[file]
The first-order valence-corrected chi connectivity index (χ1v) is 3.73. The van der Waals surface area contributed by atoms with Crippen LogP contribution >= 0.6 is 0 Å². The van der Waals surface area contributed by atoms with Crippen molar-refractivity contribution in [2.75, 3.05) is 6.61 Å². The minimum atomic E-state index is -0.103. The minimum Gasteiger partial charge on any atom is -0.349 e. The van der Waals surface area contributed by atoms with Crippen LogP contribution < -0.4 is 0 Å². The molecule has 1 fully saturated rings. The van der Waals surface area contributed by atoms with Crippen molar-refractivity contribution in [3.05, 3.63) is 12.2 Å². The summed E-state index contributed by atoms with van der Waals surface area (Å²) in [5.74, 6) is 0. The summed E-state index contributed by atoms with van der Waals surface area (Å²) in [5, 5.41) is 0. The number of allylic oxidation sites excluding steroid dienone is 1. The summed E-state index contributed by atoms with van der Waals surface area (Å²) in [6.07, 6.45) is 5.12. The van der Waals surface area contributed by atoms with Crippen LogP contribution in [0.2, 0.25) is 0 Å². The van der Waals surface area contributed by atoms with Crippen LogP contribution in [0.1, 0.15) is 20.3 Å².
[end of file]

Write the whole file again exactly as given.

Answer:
The first-order valence-corrected chi connectivity index (χ1v) is 3.73. The van der Waals surface area contributed by atoms with Crippen LogP contribution >= 0.6 is 0 Å². The van der Waals surface area contributed by atoms with Crippen molar-refractivity contribution in [2.75, 3.05) is 6.61 Å². The minimum atomic E-state index is -0.103. The minimum Gasteiger partial charge on any atom is -0.349 e. The van der Waals surface area contributed by atoms with Crippen LogP contribution < -0.4 is 0 Å². The molecule has 1 fully saturated rings. The van der Waals surface area contributed by atoms with Crippen molar-refractivity contribution in [3.05, 3.63) is 12.2 Å². The summed E-state index contributed by atoms with van der Waals surface area (Å²) in [5.74, 6) is 0. The summed E-state index contributed by atoms with van der Waals surface area (Å²) in [5, 5.41) is 0. The number of allylic oxidation sites excluding steroid dienone is 1. The summed E-state index contributed by atoms with van der Waals surface area (Å²) in [6.07, 6.45) is 5.12. The van der Waals surface area contributed by atoms with Crippen LogP contribution in [0.2, 0.25) is 0 Å². The van der Waals surface area contributed by atoms with Crippen LogP contribution in [0.1, 0.15) is 20.3 Å².